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How Wellness Leaders Can Help Restore a Sense of Normalcy

3-minute read

Social distancing may never feel natural. And while wearing a face covering in public places is the tiniest of inconveniences, it’s become a political issue for some who choose not to, further eroding our ability to prevent the spread of COVID-19. In a nation resistant to learning from our own experiences in managing the virus — let alone other countries’ successes — it could be quite a while before we stop feeling like we’re on a runaway rollercoaster. The new normal is far from it.

But in spite (or maybe because) of the deep social and political rifts accompanying this pandemic, wellness leaders are uniquely positioned to move the needle back toward something that feels more normal for the populations we serve. It comes down to helping employees and family members understand they have control over the things that matter.

Connection

Shelter in place, work from home, limit public gatherings, wear face coverings, and maintain 6-foot distances… all work against a perception of community. Wellness leaders can lessen the impact with activities that create connection regardless of physical separation:

  • Share appreciation. The simple act of expressing praise or thanks is the most powerful habit for making social connection according to Shawn Achor, former Harvard researcher and author of The Happiness Advantage. Give employees ample opportunity to offer colleagues support through wellness walls, buddy elements, and team participation. And model the behavior you want to foster, being liberal with praise for participant progress.
  • Ask volunteers to review a vendor’s product, participate in a pilot, be a mentor, serve on a committee, or be a wellness champion. You can also organize monthly virtual volunteer activities helping senior facilities, community theaters, and conservation groups. Sharing a cause creates connections along with helper’s high. And check out Volunteer Match for more virtual opportunities.
Gratitude

Experiencing gratitude is one of the best ways to counteract the constant drip of negativity from social and other media, helping to rebalance the emotional scales in your favor. Some ideas to share:

  • Bank it. Decorate a jar and label it “Gratitude.” Then throughout the day jot down things you’re thankful for and place them in the jar. When you need a lift, read the notes to remind yourself what’s good in life. Ask participants to share their favorite of the week or month on the wellness program’s message board.
  • Get into nature. Choose a nearby park, woods, or body of water to experience with others, immersing yourselves in greenery, fresh air, wildlife; use all your senses. Encourage employees to snap a selfie at their favorite outdoor spot and share their thoughts on what makes it special.
  • Write a letter. Share details with a friend, family member, or colleague about what they’ve meant to you. Simply writing the letter boosts happiness, but delivering and reading it to them deepens the appreciation expressed and received.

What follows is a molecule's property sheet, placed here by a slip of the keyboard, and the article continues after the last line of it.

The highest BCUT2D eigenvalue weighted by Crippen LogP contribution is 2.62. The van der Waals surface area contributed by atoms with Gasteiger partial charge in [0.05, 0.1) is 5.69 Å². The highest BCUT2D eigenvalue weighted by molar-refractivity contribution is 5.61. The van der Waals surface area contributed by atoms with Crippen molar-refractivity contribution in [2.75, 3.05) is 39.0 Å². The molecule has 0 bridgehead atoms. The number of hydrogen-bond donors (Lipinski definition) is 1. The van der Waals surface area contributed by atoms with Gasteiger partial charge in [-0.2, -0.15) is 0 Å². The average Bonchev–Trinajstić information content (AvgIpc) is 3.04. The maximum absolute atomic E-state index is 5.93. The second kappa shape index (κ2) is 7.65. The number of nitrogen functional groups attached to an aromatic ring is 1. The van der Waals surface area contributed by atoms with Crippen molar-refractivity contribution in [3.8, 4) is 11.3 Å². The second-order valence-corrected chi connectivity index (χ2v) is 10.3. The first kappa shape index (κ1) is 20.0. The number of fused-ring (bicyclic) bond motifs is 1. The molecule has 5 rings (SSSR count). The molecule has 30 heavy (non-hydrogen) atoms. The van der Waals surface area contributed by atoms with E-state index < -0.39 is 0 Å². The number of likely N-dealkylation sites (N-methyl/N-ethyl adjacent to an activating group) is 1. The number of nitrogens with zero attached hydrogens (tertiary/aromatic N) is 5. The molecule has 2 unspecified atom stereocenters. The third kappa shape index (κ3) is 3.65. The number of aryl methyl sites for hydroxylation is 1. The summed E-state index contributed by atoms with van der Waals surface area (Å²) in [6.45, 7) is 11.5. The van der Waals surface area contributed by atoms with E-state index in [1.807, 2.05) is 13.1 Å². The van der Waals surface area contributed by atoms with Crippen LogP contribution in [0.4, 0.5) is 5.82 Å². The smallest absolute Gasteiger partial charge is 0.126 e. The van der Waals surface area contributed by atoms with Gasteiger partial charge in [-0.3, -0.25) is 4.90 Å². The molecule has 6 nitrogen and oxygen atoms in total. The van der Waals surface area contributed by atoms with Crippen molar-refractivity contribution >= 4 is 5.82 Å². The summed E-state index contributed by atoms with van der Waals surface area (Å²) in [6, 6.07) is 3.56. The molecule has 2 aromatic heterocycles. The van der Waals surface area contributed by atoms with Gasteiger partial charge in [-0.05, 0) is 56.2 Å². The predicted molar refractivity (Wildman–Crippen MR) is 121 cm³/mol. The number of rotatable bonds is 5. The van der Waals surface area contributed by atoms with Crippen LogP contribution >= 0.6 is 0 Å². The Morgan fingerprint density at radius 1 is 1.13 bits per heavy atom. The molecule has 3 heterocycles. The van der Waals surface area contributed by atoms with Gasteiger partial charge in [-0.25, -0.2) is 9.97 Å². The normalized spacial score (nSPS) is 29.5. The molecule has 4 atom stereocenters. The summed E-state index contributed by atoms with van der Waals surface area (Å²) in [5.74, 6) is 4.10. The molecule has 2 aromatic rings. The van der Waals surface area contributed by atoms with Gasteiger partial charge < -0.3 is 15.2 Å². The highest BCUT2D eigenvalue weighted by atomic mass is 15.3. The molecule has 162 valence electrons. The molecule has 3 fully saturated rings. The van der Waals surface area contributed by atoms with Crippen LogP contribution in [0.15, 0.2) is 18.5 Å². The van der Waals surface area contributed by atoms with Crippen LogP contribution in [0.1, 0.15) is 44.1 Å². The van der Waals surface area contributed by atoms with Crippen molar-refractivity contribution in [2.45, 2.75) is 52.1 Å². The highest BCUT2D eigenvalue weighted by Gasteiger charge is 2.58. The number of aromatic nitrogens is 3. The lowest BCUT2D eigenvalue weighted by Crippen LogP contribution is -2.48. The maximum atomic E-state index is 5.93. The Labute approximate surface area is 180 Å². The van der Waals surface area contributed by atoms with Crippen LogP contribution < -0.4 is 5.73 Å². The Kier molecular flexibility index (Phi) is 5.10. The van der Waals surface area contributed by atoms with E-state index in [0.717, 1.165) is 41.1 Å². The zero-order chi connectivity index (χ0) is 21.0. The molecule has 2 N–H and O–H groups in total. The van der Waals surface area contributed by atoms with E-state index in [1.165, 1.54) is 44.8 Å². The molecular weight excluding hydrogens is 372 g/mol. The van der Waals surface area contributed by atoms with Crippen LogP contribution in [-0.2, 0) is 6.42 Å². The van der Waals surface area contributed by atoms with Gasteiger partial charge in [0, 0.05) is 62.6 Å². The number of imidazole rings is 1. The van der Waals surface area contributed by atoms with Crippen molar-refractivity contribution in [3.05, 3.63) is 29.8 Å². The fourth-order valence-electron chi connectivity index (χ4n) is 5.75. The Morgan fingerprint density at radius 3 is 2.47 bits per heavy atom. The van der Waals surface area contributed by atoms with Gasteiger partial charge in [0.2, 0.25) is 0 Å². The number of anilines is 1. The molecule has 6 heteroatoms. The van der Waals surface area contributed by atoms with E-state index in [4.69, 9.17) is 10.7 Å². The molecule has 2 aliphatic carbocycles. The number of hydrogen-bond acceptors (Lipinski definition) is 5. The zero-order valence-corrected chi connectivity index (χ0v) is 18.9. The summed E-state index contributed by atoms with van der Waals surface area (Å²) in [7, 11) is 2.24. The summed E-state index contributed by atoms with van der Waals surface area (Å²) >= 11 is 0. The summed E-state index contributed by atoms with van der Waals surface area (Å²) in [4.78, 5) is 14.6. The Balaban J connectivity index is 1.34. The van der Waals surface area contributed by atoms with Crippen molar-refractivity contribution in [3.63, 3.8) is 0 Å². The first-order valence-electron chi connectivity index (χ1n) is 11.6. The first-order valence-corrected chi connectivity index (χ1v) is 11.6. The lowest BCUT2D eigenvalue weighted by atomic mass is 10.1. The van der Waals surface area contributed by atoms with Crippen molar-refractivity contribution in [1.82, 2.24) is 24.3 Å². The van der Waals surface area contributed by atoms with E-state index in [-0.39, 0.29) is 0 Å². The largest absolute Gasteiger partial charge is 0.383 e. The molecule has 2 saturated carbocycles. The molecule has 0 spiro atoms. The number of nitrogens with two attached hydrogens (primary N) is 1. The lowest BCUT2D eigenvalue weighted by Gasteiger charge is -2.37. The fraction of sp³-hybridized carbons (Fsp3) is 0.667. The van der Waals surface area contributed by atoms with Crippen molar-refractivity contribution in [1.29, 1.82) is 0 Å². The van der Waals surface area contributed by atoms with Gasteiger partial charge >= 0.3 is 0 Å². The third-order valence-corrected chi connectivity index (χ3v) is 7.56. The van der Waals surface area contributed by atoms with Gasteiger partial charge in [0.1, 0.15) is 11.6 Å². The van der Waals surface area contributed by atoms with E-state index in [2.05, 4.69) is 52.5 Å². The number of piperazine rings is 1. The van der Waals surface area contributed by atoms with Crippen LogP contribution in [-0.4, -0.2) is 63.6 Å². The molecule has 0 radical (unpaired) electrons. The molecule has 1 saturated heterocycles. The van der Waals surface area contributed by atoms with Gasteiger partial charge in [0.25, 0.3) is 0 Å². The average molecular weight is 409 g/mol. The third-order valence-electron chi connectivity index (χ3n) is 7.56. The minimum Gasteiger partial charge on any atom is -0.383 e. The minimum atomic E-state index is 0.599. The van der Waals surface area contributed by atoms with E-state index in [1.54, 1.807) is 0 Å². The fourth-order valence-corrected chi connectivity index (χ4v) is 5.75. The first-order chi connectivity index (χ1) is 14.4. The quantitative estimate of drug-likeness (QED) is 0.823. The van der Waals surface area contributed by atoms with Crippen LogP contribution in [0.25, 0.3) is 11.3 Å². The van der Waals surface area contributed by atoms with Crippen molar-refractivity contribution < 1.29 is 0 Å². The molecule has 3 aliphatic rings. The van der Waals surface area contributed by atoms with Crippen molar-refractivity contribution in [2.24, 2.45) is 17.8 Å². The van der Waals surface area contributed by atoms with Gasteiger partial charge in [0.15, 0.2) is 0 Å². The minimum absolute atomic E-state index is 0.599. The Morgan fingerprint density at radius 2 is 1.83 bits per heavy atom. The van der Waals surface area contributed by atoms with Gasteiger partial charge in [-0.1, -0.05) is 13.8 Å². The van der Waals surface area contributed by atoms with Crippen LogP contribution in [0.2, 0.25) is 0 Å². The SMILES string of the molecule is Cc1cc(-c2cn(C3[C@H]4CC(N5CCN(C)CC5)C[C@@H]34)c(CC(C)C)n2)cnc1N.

• Say thank you with enthusiasm. Think it’s inconvenient to wear a mask for the 20 minutes you’re in the store? Try standing behind the register for hours. Everyone is essential — show you’re genuinely grateful for those serving you.
Optimism

Glass half full or half empty? The choice — to a great degree — is yours, say researchers. The immediate emotional benefits of a hopeful, upbeat outlook are reason enough to work your optimism muscle, but recent studies suggest longer-term health and longevity benefits as well. Some activities to pump up positive expectations:

  • Limit negative news. While easier said than done, cutting back on media in all forms is a good start — consume only enough to stay informed of significant events. If it sounds alarmist, negative, or sensationalized, it is; move on to something more cheerful.
  • Learn something new. Feeding your brain with a book, online class, new hobby, or challenging game is invigorating. It automatically nudges you toward a sunnier perspective.
  • Do more of what makes you happy. It seems obvious, but meeting obligations and responsibilities of everyday life can crowd out the simple joys of living. Make a list of things — big and little — that delight you. Then do at least 1 today and every day.

The common thread with these ideas is to actively pursue the emotional and social aspects of our lives that provide meaning. In some instances, accommodations for the pandemic have to be made, but in no case is our ability to control our thoughts or actions limited. We have it within ourselves to help restore some normalcy during these abnormal times.

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Looking for more options? Check out HES’s new Work of Art emotional well-being program as well as these campaign choices for fall and the holidays.

 

Dean WitherspoonDean Witherspoon
Dean Witherspoon is CEO and founder of HES and has been the managing editor of the Well-Being Practitioner (formerly the Health Promotion Practitioner) since 1992. He leads the most creative team in wellness, serving organizations worldwide with best-in-class workplace wellness campaigns.

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